Nathan Fillion shared a sweet pay-it-forward story after a Costco employee helped his mom

In a time when we've watched people fight over toilet paper, argue over mask-wearing and storm government buildings with firearms, a nice random act of kindness story is always appreciated. And when that random act of kindness happens to someone who is famous-adjacent, the impact somehow seems all the more pure.

Actor Nathan Fillion, best known for his starring roles in the TV series Firefly (and subsequent movie, Serenity) and Castle, shared one such story on Facebook this week—and people are loving it.

He wrote:


"The other day in Canada, a woman buying gas at a Costco had trouble with her credit card. The attendant bought her gas out of his own pocket and asked only that she pay it forward. That Costco was in Edmonton, that attendant was Les Thompson, and Les? That woman was my mother. You restore my faith in humanity, sir. My dad and I are sending three iPads and headphones to a nearby senior care facility so that folks there can visit with their families. Right now, we could all stand to be less afraid, and a little more Les. (Canada, Costco, Les, iPads, and my mom not pictured.)"


Fillion's post has been shared nearly 30,000 times, and commenters have expressed their gratitude for highlighting the fact that there are lots of good people out there. Some said they were proud to be Canadian. (Canada is well known for the general kindness of its people.) Others said the story reminded them that hope is not lost, even in the face of fairly constant bad news. Some inquired as to whether or not Fillion was married. (He's not.) But most simply thanked him for sharing a seemingly small, but oh-so-meaningful story about the power of a simple, selfless act of generosity.

Well done, Les from Costco. Well done, Fillion family. Thanks for giving us the boost of faith in humanity we need right now.

Kelly Clarkson and Ariana Grande duked it out on Jimmy Fallon's 'The Tonight Show.'

There are pop stars, and then there are singers. While recording studio technology can make people sound like amazing singers, the proof is in their live performances.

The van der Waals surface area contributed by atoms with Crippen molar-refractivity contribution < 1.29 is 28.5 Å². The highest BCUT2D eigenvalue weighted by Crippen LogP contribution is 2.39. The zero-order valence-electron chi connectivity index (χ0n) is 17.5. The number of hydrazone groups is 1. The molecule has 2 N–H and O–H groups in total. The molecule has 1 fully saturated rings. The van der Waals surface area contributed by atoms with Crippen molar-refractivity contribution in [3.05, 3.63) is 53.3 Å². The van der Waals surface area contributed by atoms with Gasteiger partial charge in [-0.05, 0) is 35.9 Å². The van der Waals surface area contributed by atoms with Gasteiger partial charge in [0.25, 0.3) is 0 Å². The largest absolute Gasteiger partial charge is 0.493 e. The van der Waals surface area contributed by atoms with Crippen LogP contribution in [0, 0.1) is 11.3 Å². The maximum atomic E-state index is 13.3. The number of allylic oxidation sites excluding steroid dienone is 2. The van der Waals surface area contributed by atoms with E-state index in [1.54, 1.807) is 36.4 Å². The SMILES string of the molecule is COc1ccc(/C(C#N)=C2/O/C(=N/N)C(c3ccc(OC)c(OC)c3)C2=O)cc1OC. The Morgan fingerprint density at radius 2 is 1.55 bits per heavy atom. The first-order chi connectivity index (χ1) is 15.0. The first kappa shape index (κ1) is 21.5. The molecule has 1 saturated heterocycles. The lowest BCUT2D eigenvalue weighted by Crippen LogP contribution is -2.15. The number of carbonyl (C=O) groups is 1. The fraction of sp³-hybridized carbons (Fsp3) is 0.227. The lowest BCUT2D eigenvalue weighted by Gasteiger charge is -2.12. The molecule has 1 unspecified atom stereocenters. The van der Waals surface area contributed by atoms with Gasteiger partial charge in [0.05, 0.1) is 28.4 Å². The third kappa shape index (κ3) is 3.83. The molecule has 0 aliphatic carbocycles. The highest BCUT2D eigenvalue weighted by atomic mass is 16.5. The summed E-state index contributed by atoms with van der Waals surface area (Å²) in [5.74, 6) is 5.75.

Kelly Clarkson and Ariana Grande took it a whole step further on "The Tonight Show Starring Jimmy Fallon," delivering not only a jaw-dropping live performance but doing so in the form of revolving pop diva hits in an "impossible karaoke" showdown. In less than five minutes, they showed off their combined ability to nail pretty much anything, from imitating iconic singers' styles to belting out well-known songs with their own vocal stylings.

Watch this and try not to be impressed:

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"I now pronounce you, in debt. You may kiss the bride."

In 1964, Paul McCartney of the Beatles famously sang, “I don’t care too much for money, money can’t buy me love.” While Mr. McCartney’s sentiments were definitely a major foreshadowing of the hippie, free-love movement that was to come in the ‘60s, it appears as though he was also onto a big truth that wouldn’t be proven for another 50 years.

Seven years ago, researchers Hugo M. Mialon and Andrew Francis-Tan from Emory University embarked on the first study to determine whether spending a lot on a wedding or engagement ring meant a marriage would succeed or fail.

The pair wanted to see if the wedding industry was being honest when it came to claims that the more money a couple spends, the more likely they are to stay together.

“The wedding industry has consistently sought to link wedding spending with long-lasting marriages. This paper is the first to examine this relationship statistically,” the researchers wrote.

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Albert Einstein

One of the strangest things about being human is that people of lesser intelligence tend to overestimate how smart they are and people who are highly intelligent tend to underestimate how smart they are.

This is called the Dunning-Kruger effect and it’s proven every time you log onto Facebook and see someone from high school who thinks they know more about vaccines than a doctor.

The interesting thing is that even though people are poor judges of their own smarts, we’ve evolved to be pretty good at judging the intelligence of others.

“Such findings imply that, in order to be adaptive, first impressions of personality or social characteristics should be accurate,” a study published in the journal Intelligence says. “There is accumulating evidence that this is indeed the case—at least to some extent—for traits such as intelligence extraversion, conscientiousness, openness, and narcissism, and even for characteristics such as sexual orientation, political ideology, or antigay prejudice.”

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